This isn't just a "Can't we all get along?" story. Andy Patrizio also interviews eBay to learn what they're doing differently than most, such as questioning the assumptions about data center cooling:
How did eBay do it? For starters, the company didn't insist on turning its server containers into meat lockers. The conventional wisdom has been that a data center must be cold enough to store meat, even though Intel rates its CPUs at max temperatures of around 150 degrees Fahrenheit.
"We baby these systems too much," says Nelson. "The perception is it has to be cold. And who does that? IT thinks it can't be hot in here. There are two variables you need to design to: the surface temperature of the chip and the outside maximum worst case temperature in the environment of where you are."
So instead of turning the place frigid, they use outside air and unchilled water. If a CPU is hitting 150 degrees Fahrenheit, water that's 87 degrees is downright cold, even if that's the typical temperature of a pool in summertime.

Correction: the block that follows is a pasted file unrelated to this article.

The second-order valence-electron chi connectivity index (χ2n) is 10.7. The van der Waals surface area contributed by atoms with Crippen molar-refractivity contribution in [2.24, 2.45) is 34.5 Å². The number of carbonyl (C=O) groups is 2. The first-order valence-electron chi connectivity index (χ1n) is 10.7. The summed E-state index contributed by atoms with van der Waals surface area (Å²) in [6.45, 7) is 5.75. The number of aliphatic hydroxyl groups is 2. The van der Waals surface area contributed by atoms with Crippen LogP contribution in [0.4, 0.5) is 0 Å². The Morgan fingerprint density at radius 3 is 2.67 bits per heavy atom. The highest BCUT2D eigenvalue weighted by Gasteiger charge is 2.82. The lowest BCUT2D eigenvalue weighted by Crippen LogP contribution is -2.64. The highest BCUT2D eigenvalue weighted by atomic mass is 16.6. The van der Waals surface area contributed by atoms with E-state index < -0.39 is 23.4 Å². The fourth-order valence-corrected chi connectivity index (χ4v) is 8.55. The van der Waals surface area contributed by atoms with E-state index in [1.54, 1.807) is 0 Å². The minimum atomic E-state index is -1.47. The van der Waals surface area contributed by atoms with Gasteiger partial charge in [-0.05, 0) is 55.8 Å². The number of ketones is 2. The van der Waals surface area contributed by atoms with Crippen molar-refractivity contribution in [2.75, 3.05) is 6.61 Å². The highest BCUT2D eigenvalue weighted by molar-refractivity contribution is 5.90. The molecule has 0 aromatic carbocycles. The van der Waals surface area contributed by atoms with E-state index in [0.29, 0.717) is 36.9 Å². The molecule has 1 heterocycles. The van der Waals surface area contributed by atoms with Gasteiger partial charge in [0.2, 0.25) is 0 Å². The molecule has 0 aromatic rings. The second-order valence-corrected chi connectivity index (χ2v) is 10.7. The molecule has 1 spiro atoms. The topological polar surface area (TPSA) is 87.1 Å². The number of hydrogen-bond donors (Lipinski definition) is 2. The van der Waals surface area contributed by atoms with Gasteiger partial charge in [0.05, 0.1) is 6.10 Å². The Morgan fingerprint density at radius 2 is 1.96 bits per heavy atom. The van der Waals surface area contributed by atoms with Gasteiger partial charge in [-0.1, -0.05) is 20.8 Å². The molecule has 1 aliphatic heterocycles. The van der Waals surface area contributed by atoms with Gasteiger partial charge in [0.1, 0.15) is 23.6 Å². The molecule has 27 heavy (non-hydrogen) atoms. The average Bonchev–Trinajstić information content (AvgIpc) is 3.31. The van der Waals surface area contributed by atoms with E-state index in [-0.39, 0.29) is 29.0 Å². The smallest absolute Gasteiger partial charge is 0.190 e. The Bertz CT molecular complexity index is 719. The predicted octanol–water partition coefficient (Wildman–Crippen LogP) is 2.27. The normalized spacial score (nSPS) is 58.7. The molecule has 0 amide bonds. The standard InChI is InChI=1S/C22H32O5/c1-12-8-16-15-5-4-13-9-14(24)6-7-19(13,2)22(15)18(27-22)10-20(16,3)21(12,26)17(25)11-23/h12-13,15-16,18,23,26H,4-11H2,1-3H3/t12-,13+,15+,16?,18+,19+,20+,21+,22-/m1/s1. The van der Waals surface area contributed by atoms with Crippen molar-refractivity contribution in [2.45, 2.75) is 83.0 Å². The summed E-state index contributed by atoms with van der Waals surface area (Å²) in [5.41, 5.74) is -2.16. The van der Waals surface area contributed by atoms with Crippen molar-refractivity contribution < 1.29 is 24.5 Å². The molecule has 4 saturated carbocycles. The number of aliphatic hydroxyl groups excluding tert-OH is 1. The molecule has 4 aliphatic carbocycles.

eBay also has a different way of buying servers — and it has 1,920 servers in its Phoenix data center alone. Though I think what startled me the most is that the losing bidders on an RFP are told why. eBay went back to the losing vendors and explained why they lost:
The vendor put 36 engineers on the phone to get a lesson in their hardware's inefficiency. They went back and tuned their servers with low-voltage DIMMs, changed the heat sink, changed firmware settings, and made other tweaks. They won the next bid four weeks later.